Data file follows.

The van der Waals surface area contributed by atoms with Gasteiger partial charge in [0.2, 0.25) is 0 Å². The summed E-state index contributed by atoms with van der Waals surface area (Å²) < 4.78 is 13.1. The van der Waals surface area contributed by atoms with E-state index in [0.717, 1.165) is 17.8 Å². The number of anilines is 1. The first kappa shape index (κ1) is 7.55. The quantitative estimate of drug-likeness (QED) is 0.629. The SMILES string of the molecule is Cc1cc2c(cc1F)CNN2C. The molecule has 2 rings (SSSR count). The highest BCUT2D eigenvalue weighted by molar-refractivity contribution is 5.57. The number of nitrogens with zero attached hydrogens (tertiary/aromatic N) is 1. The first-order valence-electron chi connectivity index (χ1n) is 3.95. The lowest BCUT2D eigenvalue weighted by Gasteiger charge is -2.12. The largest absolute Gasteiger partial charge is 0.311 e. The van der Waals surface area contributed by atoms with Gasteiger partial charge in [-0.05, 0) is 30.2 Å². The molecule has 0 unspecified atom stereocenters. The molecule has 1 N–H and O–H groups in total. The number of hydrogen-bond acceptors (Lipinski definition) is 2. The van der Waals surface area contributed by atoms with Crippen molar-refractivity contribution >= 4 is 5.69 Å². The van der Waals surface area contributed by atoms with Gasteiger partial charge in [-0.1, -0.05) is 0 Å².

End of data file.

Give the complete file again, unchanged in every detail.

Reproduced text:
The van der Waals surface area contributed by atoms with Gasteiger partial charge in [0.2, 0.25) is 0 Å². The summed E-state index contributed by atoms with van der Waals surface area (Å²) < 4.78 is 13.1. The van der Waals surface area contributed by atoms with E-state index in [0.717, 1.165) is 17.8 Å². The number of anilines is 1. The first kappa shape index (κ1) is 7.55. The quantitative estimate of drug-likeness (QED) is 0.629. The SMILES string of the molecule is Cc1cc2c(cc1F)CNN2C. The molecule has 2 rings (SSSR count). The highest BCUT2D eigenvalue weighted by molar-refractivity contribution is 5.57. The number of nitrogens with zero attached hydrogens (tertiary/aromatic N) is 1. The first-order valence-electron chi connectivity index (χ1n) is 3.95. The lowest BCUT2D eigenvalue weighted by Gasteiger charge is -2.12. The largest absolute Gasteiger partial charge is 0.311 e. The van der Waals surface area contributed by atoms with Gasteiger partial charge in [-0.05, 0) is 30.2 Å². The molecule has 0 unspecified atom stereocenters. The molecule has 1 N–H and O–H groups in total. The number of hydrogen-bond acceptors (Lipinski definition) is 2. The van der Waals surface area contributed by atoms with Crippen molar-refractivity contribution >= 4 is 5.69 Å². The van der Waals surface area contributed by atoms with Gasteiger partial charge in [-0.1, -0.05) is 0 Å².